Every personality quirk has its uses.
Being flaky makes sense in an environment where planning is impossible.
Being boring is an advantage where folks have no tolerance for errors or deviation.
If you’re crazy enough, maybe they’ll found a religion in your name, who knows.
Conversely, no personality quirk is useful everywhere.
Your drive and ambition might help at work, but maybe not while at home with the family, or trying to relax.
There’s a personality trait which many folks have. I don’t (generally) and I like to think I’m happier for it. But I’m glad other people have this, so I don’t need to worry about it.
Here’s the wrinkle, though:
If you can step in and out of this way of thinking at will – and a few people can – that’s generally okay.
But if this is your main way of thinking about the world…
… everything becomes much harder.
And I do mean everything.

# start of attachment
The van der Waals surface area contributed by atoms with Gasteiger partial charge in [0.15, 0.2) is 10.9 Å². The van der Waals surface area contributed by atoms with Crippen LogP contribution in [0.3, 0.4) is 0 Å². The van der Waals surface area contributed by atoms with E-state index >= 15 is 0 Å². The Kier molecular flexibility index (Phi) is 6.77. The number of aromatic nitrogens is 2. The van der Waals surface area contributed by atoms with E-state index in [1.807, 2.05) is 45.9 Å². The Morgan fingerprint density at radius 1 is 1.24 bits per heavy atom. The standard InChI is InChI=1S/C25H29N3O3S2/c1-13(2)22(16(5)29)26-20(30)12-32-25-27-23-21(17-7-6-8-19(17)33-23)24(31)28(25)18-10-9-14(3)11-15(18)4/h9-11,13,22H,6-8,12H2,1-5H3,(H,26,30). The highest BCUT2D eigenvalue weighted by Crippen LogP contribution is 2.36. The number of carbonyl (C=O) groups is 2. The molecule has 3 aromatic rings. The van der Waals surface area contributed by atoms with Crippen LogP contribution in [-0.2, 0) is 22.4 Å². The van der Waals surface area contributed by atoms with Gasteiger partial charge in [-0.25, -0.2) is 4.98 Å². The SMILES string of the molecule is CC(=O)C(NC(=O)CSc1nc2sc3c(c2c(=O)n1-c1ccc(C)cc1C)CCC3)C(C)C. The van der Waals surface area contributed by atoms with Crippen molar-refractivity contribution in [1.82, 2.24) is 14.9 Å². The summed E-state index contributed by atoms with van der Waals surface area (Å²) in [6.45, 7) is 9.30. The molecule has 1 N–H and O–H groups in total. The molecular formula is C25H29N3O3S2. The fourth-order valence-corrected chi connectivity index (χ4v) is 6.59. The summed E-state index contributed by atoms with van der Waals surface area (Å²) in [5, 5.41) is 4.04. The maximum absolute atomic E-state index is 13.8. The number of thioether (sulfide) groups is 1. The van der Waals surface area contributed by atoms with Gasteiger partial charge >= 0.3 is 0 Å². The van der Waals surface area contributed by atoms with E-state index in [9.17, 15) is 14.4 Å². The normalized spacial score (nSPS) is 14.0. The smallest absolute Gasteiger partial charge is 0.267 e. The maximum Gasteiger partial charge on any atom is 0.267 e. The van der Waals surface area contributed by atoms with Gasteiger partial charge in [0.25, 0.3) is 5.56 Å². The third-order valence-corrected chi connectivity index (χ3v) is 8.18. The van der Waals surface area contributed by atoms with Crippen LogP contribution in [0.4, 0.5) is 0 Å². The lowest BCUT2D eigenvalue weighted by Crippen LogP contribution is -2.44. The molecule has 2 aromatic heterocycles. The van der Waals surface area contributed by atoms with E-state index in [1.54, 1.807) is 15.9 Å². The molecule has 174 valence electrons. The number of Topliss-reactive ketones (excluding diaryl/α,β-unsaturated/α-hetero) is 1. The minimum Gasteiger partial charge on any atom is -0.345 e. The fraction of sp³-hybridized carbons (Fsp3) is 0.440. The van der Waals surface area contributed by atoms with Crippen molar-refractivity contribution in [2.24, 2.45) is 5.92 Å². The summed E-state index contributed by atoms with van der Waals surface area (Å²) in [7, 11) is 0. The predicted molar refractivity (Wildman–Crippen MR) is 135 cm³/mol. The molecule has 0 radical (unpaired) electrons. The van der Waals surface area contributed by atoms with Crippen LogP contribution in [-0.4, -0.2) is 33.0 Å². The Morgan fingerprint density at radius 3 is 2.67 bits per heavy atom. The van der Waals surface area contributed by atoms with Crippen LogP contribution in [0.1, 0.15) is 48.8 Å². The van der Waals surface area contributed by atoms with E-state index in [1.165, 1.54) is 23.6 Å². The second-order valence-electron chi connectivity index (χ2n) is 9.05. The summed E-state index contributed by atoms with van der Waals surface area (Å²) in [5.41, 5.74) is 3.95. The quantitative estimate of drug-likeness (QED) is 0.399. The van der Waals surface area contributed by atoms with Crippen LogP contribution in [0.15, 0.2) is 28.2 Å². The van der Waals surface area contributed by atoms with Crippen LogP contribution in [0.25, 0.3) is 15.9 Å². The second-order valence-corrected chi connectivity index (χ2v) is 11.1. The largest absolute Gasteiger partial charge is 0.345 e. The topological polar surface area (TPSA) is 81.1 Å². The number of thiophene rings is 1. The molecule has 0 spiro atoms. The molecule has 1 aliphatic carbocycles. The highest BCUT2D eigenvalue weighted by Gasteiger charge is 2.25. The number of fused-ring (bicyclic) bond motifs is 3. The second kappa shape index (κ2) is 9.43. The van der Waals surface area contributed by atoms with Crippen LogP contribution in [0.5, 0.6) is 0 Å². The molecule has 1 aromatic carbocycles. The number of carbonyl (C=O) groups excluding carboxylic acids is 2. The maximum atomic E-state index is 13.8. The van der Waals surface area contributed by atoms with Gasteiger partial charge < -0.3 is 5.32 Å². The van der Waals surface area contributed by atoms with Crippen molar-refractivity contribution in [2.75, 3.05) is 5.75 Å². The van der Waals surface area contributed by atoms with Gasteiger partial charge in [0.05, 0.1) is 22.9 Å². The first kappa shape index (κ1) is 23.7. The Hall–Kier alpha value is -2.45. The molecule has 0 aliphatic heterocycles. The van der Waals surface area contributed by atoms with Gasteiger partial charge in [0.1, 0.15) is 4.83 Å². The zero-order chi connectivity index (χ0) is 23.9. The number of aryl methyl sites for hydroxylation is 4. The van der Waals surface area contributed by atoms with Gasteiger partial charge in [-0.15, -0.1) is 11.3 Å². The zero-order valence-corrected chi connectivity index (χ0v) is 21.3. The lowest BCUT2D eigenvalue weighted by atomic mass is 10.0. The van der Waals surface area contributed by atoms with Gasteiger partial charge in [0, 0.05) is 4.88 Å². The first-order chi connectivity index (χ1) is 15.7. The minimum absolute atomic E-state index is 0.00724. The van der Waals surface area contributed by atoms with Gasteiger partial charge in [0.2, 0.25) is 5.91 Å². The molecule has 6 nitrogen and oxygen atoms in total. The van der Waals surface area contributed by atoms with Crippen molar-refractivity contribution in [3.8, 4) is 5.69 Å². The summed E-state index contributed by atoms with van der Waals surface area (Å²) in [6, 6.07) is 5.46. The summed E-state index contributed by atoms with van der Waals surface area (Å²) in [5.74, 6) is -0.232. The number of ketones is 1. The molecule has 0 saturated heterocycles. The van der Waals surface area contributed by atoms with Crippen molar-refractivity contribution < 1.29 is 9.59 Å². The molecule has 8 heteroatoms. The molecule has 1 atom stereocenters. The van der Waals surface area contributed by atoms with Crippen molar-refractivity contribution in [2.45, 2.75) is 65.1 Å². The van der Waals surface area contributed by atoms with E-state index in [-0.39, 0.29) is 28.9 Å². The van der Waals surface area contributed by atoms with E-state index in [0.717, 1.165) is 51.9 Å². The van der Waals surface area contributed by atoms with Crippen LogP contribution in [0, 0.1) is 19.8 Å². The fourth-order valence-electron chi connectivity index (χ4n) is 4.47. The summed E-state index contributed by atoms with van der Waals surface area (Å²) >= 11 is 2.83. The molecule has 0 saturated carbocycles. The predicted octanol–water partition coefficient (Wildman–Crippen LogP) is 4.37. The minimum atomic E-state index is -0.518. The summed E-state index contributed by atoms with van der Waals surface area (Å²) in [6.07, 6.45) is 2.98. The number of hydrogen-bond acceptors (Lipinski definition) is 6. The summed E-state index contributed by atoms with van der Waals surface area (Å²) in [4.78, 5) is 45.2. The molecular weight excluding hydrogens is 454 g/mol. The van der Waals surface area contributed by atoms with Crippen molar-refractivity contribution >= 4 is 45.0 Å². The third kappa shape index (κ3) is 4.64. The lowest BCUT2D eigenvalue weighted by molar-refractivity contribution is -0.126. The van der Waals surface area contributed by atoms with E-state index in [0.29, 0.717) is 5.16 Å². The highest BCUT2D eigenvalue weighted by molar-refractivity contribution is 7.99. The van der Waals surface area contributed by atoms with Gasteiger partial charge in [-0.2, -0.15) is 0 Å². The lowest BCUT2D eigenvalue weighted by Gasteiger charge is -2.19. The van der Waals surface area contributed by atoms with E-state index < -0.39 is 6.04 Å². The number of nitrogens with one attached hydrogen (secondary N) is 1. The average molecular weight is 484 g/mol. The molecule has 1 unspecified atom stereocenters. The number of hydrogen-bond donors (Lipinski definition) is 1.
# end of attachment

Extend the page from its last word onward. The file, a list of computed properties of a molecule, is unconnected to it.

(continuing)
Including, and especially, all the neuroses that flow downhill from an unchecked fear of death.
Something to think about as you consider…
… how much of a control freak you are.
Like I say, there are times when that’s a useful thing to be. When it comes to philosophy, though, it isn’t. Thinking about the big picture and being a control freak is a recipe for madness.
I have the recipe for the antidote though.
One that’ll allow you to use the strengths of your quirks, while letting you let go when you need to.
As with all Phronesis Accelerator learnings, it’s only available for a short while, so be sure to sign up over the next day or two: